Jamal Moustafaev

Jamal Moustafaev

How to Determine Resource Pool Available for Your Project Portfolio?2 min read

Very frequently when teaching my Project Portfolio Management Masterclass I get asked the following question:

One of our major challenges is assessing the size of our resource pool.  No matter how meticulous our calculations are, we constantly end up with way more projects than we can handle! Sometimes we are talking orders-of-magnitude errors in estimation!

So, here is an example of a “back of the envelope” calculation of total project resources bucket at a company that has proven to be extremely robust.

Imagine that there are 250 employees working at the head office. It has been estimated via survey or questionnaires that approximately 30% of their time is spent on project work and 70% on business as usual, i.e. normal daily non-project tasks. Based on that information we can assess the size of the total project resource bucket at the company:

Total number of people at the head office = 250 people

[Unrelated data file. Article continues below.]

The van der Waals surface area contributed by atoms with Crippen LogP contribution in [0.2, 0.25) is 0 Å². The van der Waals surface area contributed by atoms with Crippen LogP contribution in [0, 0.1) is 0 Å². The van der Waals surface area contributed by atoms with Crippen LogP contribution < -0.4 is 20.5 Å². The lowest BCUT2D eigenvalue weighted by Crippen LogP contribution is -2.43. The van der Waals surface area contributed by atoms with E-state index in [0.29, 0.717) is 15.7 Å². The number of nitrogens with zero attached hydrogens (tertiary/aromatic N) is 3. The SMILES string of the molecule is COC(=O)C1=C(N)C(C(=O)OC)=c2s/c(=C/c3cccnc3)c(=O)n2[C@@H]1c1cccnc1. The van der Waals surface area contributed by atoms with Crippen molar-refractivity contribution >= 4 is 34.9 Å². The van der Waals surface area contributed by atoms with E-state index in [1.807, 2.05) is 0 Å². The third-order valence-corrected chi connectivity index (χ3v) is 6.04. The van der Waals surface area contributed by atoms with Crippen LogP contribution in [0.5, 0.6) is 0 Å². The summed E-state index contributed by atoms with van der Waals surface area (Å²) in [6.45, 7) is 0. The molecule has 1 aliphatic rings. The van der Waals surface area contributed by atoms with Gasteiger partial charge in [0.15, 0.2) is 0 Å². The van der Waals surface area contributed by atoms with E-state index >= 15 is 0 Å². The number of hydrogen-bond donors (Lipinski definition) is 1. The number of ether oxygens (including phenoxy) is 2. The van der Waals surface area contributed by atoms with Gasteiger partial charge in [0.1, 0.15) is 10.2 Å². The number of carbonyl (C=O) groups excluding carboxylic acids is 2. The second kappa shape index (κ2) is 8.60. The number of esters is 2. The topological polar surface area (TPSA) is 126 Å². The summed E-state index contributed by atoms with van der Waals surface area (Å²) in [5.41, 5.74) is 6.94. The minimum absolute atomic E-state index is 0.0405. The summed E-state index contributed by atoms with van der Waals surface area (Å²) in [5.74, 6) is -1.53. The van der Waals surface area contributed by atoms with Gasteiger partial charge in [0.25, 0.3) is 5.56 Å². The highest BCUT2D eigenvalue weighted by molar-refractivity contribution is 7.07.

Total number of working months in a year = 10  minus two months for vacation, holidays and sick days)

Percentage of time spent on projects = 30% (estimated based on surveys)

Thus:

Total Project Resource Pool = 250 people X 10 months X 0.30 = 750 person-months

Therefore the total project human resources available for the entire portfolio are 750 person-months. Using this figure and knowing that there are 12 months in a year we can calculate the approximate resource pipeline throughput at the company as follows:

Project Pipeline Capacity = Total Project Resources/Number of Months in a Year = 750 person-months/12 months = 62.5 person-months/month

In other words the total project resource requirements at the organization should not exceed 62.5 person-months in any given month.

So, here is my traditional multiple-choice question for you:

How do you measure your portfolio resource pool?

  • A. We don’t measure it at all. The projects are added to the portfolio on an “ad-hoc” basis without checking our resource availability.
  • B. We use some kind of back-of-the-envelope calculation similar to the one described above.
  • C. We use a very sophisticated method and/or software package that takes into account resource specialties, project involvement per specific person as well as individual vacation times.

This was a guest article written by Jamal Moustafaev from Thinktank Consulting.

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